The Boston Celtics finished the regular season on a high note last year, winning 14 of their final 19 games. It gave the team a burst of momentum that carried them to within one game of their third NBA Finals trip since 2008.
It also gave the Celtics a glimpse into the potential of Avery Bradley.
Or perhaps, it was merely a mirage.
Over the final 15 games of the season, Bradley averaged 15.1 points, 2.6 rebounds and 1.2 steals over 32.9 minutes per game. He also shot 52 percent from the field and 54.5 percent from three-point range.
Throughout the year, when Boston needed a big stop, Bradley stepped up. Then all of a sudden, when the team needed a big shot, Bradley stepped up.
Slowly but surely, he was transforming into the kind of player who could produce at a high level on both ends of the floor. A player who could successfully take away points from the opposition and contribute them to his own team instead. Those players were hard to come by.
And to think, this kid had just turned 21.
But like they say, it’s all down hill after then. I guess someone forgot to inform Bradley not to take it literally.
Through 40 games this season, the 22-year-old is averaging 9.2 points, 2.6 rebounds and 1.2 steals over 29.2 minutes per game. He’s also shooting just 39.7 percent from the floor and 31.7 percent from downtown.
Furthermore, Bradley has posted an offensive rating of 100.4 and a defensive rating of 99.1. In comparison, he had an offensive rating of 98.5 and a defensive rating of 92.9 last season.
An up-and-coming star in the league doesn’t just burn out that quick. There has to be a reason. There has to be something that can be held accountable.
Many were quick to point to Bradley’s offseason surgery. He underwent procedures to not one, but both shoulders.
It made a whole lot of sense. After putting both shoulders under the knife, lifting up a book would seem daunting enough. Let alone rising up to hit tough jump shots in front of 20,000 screaming fans.
But that’s taking the easy way out.
Bradley’s declining offensive production has to do with a lot more than that.
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Last season, Bradley kept defenders guessing.
Off the dribble, he possessed the ability to blow by defenders and take it hard to the rack. But while Bradley was good at getting to the basket—43.8 percent of his field-goal attempts came from within the restricted area—he was even better at finishing those chances off. Bradley converted at a 63.1 percent rate inside the area.
Without the ball, he was just as effective.
Constantly moving around the court, Bradley found himself with open shot after open shot. And like any good shooter, he made the most of them. Bradley shot 42.5 percent from mid-range and 55.6 percent from corner 3’s.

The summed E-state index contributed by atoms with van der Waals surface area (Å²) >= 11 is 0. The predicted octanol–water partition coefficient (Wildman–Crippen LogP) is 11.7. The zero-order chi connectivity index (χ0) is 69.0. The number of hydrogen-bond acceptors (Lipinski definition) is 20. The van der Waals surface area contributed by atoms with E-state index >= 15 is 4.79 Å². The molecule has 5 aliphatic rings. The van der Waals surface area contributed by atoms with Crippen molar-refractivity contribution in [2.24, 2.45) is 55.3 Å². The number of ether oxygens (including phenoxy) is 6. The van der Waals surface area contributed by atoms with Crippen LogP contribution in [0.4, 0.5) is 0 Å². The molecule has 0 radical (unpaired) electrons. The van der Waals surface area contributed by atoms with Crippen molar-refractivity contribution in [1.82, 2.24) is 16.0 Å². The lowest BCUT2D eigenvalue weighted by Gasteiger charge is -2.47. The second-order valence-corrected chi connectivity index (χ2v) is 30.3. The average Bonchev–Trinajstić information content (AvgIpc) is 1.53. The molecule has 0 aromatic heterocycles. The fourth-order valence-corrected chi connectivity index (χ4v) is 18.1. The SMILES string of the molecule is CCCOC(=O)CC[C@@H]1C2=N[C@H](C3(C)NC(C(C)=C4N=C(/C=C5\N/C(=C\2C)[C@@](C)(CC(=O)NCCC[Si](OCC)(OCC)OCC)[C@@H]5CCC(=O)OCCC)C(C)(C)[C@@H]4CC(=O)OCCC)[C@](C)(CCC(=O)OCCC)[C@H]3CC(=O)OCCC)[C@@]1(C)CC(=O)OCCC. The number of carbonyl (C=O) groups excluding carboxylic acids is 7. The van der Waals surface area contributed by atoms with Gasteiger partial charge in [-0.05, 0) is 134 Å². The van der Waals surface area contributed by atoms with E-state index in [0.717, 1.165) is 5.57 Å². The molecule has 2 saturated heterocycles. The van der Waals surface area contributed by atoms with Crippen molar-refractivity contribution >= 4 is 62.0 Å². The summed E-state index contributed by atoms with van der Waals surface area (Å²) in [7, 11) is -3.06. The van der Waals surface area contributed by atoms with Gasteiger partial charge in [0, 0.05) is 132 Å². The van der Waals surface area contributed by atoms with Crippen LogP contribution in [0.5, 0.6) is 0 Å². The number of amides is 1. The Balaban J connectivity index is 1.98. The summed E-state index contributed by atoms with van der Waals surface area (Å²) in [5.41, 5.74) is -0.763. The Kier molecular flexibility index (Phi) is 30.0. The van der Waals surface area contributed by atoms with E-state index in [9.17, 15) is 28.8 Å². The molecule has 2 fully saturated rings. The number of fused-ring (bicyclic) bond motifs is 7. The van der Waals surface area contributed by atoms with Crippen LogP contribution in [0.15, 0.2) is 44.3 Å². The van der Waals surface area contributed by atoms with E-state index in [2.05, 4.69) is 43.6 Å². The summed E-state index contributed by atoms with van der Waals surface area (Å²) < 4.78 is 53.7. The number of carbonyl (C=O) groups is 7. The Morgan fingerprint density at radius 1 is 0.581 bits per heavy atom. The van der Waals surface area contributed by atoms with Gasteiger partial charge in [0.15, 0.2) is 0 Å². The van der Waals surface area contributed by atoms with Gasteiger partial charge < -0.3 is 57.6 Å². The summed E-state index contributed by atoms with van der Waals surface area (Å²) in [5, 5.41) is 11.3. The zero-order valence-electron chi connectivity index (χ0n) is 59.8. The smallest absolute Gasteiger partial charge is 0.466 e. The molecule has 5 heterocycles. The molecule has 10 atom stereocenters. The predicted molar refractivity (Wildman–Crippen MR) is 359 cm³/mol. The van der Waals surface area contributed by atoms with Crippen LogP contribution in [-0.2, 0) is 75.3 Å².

This season much has changed.
While Bradley is still able to get inside the paint, he’s not been as successful. He’s only converted 46.6 percent of his attempts from inside the restricted area. As a result, Bradley has seemed to shy away from driving into the paint—only 34.2 percent of his field-goal attempts have come from within the area.
This is a drop-off in what was a huge part of Bradley’s game last year.
Thus far, only 36.5 percent of his points have come from inside the paint. In comparison, nearly half of Bradley’s points (47.9 percent) came from inside the paint last season.
Instead, Bradley has turned to the three-point shot more often. Unfortunately, the results haven’t been much different.
From mid-range, Bradley’s shot has remained remotely the same (41 percent). However, he’s only connecting at a 35.3-percent clip from corner 3’s.
An increase in the number of outside shots could be the catalyst.
Last year, only 13.4 percent of Bradley’s field-goal attempts were from downtown. This season, that number has nearly doubled to 25 percent.
The impact of this change in shooting tendencies has clearly shown as of late.
Over the last six games, Bradley is averaging 6.3 points, 2.8 rebounds and 2.1 assists per game. He’s shot 16-of-59 (27.1 percent) from the field and 2-of-13 (15.4 percent) from three-point range.
Bradley is clearly struggling offensively. At least now we have a better idea of why.
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Don’t get me wrong. I’m not saying Bradley has declined as a basketball player. That’s far from the truth.
There’s no arguing that he’s one of the league’s elite defenders. Some of Bradley’s opponents might even concede that he’s the best. His defensive IQ is unrivaled.
However, offensively, Bradley’s just not getting it done this year.
He’s straying away from what has worked in the past and forcing up shots he knows better than to attempt. When you take into consideration that he’s now expected to fill some of the offensive void left behind by Rajon Rondo, it’s downright alarming.
Especially with how ineffective he’s been as of late.
The Celtics have lost five of their last six games and are in danger of completely bottoming out before the start of the playoffs.
As they close out March, they need the Bradley from last April to reappear. The player who single-handedly helped spark an inspired finish to the season for Boston.
Does that player even exist? Or is he just the result of over analyzing a simple 15-game stretch?
That’s the one million dollar question.